Study: Customers Increasingly Turn to Self-Support Amid Pandemic


Customers have increased their reliance on chatbots and self-support sessions since the coronavirus began.

The coronavirus may be changing how customers interact with companies and service providers, according to a study released Monday.

The study, conducted by Ohio-headquartered DeviceBits, found an 86% increase in customer self-support sessions—when a person leverages an artificial intelligence-driven, web-based frequently-asked-questions component—from January to May 31.

DeviceBits, which provides call center AI solutions, compared customer inquiry preferences from the pre-COVID-19 months of January and February to data collected from March 1 to May 31.

The company also reports a near doubling—or 98.5% increase—of interactive sessions with chatbots, wherein customers engage with AI systems.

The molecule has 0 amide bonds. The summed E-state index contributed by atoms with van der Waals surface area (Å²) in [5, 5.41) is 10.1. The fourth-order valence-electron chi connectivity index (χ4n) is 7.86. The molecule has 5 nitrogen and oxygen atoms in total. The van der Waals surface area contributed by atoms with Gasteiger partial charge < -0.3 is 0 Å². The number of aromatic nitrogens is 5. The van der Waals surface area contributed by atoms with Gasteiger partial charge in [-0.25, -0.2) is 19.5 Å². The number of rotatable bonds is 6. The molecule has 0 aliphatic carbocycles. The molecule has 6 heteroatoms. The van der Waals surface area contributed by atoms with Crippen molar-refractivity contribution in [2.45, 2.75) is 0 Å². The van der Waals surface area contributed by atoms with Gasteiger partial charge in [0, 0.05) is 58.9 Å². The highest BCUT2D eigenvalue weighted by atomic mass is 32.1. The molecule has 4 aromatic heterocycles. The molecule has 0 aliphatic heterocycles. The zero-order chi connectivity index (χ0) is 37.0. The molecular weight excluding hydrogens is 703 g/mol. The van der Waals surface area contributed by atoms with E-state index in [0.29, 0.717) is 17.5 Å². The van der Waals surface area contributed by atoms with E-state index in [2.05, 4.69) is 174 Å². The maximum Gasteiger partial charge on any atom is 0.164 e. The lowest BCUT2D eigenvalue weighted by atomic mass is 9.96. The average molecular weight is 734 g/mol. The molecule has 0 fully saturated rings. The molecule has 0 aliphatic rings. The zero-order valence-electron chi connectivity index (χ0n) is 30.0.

The increased engagement led to a 66% increase in self-support FAQ page views, a 71% increase in self-support article views and a 64% increase in self-support hours, which is time spent by a customer searching for their own self-support materials.

JC Ramey, president of Tech Enabled Services at DeviceBits, told Nextgov he attributed the uptick in self-support to short-staffed call centers and customers looking to avoid in-person contact when possible. Ramey added that the increased use of self-service and chat-bots will transform them into "a primary channel for sales and support for brands."

"The introduction of AI into self-service has proven in many cases to provide positive outcomes for the customers, but now with the added volume these AI systems can evolve from handling just simple requests to answering more complex issues," Ramey said. 

The study follows a years-long push across federal agencies to improve contact centers and, more broadly, customer experience as a whole. The coronavirus pandemic shuttered most federal agencies, forcing them to employ sometimes-creative methods to continue providing adequate customer experience.